SINGAPORE is poised to draw in more unicorns - private companies valued over US$1 billion - as a launchpad for regional expansion with its favourable business climate and access to talent, say market watchers.
This sentiment was strengthened as US ride-hailing giant Uber became the latest unicorn to designate Singapore as its regional base. On Tuesday, Uber launched its Asia-Pacific (APAC) hub at its new premises at Frasers Tower, currently housing about 165 employees.
Despite having no immediate plans to relaunch its services in Southeast Asia, Uber is planning to hire both specialist and entry-level talent for its regional business teams and corporate functions in Singapore.
"This is an amazing talent hub for us, both in terms of people who are already part of the team, and our ability to attract and export talent across the region," said Amy Kunrojpanya, Asia-Pacific senior director of policy and communications at Uber, at a media briefing.
Singapore is also a good model for Uber to witness "how future smart cities think" as it experiments with new technologies, she added.
While it may seem unusual for Uber to double down on a non-operational market, industry watchers such as Jamus Lim, associate professor of economics at ESSEC Business School APAC, are not surprised.
"My guess is that they have already paid the large fixed costs of… operational infrastructure, and feel they can best attract global talent (here)," he said. "The local market would always have been small potatoes compared to larger regional prizes."
Like Uber, several other unicorns have picked Singapore as their launchpad into the Asia-Pacific. Payments infrastructure firm Stripe announced in September last year that Singapore will be the site of its APAC engineering hub, while Airbnb's Cecil Street office already serves as its APAC headquarters.
DBS senior economist Irvin Seah expects that more foreign unicorns will set up regional headquarters here. Singapore is a "natural destination" for tech-driven firms to scale regionally, given the country's reputation as a hub for multinational corporations, he told The Business Times.
"If you consider 10 years ago… Singapore was also perceived to be an attractive destination for big electronics companies. Now, because the drivers of the global economy have changed, it's all about digital technology. Naturally, Singapore becomes attractive as a regional headquarters for many unicorns," he said.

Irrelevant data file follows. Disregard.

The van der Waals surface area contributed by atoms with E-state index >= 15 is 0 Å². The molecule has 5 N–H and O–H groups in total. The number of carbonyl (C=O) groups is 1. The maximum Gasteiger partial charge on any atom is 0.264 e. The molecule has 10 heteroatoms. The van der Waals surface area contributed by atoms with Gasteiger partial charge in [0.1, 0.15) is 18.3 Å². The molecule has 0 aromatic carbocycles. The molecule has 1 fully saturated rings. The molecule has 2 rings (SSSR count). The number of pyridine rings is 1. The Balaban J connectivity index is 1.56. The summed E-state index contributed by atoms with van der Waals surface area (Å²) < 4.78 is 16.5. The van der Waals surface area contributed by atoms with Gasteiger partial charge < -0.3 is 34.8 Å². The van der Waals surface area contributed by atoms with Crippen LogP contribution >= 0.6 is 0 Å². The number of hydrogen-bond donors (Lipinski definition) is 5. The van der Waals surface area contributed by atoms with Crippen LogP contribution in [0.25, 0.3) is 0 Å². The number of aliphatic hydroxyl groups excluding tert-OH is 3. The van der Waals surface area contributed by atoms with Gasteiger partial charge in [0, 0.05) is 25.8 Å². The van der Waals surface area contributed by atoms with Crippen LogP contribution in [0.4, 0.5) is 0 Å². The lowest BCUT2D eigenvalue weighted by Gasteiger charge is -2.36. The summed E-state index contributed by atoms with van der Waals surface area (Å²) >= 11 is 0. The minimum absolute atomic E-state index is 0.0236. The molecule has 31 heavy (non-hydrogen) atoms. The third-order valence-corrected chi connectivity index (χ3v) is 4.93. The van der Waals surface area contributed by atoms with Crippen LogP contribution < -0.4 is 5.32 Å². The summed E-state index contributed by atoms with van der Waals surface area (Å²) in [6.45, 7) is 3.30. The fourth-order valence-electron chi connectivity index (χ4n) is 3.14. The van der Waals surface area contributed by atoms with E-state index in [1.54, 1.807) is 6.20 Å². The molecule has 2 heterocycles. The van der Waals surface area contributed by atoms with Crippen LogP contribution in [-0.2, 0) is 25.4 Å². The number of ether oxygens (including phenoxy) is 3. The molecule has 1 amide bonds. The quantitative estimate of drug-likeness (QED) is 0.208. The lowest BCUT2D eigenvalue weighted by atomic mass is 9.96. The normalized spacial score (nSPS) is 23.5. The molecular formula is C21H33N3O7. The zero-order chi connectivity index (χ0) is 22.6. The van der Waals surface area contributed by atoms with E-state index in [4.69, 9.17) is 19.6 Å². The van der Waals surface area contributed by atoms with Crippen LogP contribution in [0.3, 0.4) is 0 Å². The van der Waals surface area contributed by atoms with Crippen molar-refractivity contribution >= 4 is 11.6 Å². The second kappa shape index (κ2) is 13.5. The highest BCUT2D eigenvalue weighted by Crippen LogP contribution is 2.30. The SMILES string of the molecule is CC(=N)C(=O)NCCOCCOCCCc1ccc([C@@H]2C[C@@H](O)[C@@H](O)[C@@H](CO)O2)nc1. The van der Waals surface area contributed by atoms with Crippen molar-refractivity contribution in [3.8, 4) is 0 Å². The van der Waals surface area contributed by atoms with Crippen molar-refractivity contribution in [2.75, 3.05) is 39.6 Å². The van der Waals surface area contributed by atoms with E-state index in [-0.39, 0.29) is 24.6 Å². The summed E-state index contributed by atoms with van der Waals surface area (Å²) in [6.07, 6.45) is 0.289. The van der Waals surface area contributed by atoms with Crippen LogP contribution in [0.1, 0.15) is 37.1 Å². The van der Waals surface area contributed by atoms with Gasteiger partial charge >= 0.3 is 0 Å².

The country's attractiveness stems from a "confluence of factors" beyond talent, including good data infrastructure, a competitive tax regime, intellectual property protection and access to financial services, Mr Seah explained.
A "strong focus on research and development with an open-minded regulatory regime" is another key appeal, said Patrick Yeo, venture hub leader at PwC Singapore.
"Singapore is known to be pragmatic and consistent with its policies which gives certainty... Singapore being small also allows the tech companies to test out their innovations effectively on a smaller scale before full global rollout," he said.
There are however, some factors that Singapore will need to be mindful of to retain its edge in wooing unicorns. For one, there is a shortfall in domestic tech talent , said UOB senior economist Alvin Liew.
"In terms of talent pool, many of them may still rely on bringing in talent from overseas in order to carry out their business, even though this is an APAC hub," he said.
In addition, many other jurisdictions are coming up with competitive corporate tax regimes. Singapore will also have to compete with global cities like Hong Kong, which has the advantage of proximity to China, he said.
Assoc Prof Lim of ESSEC, however, thinks there may in fact be room for both countries to benefit. "Many no longer view the two as substitutes but as complementary hubs, one to serve North-east and the other, South-east Asian markets."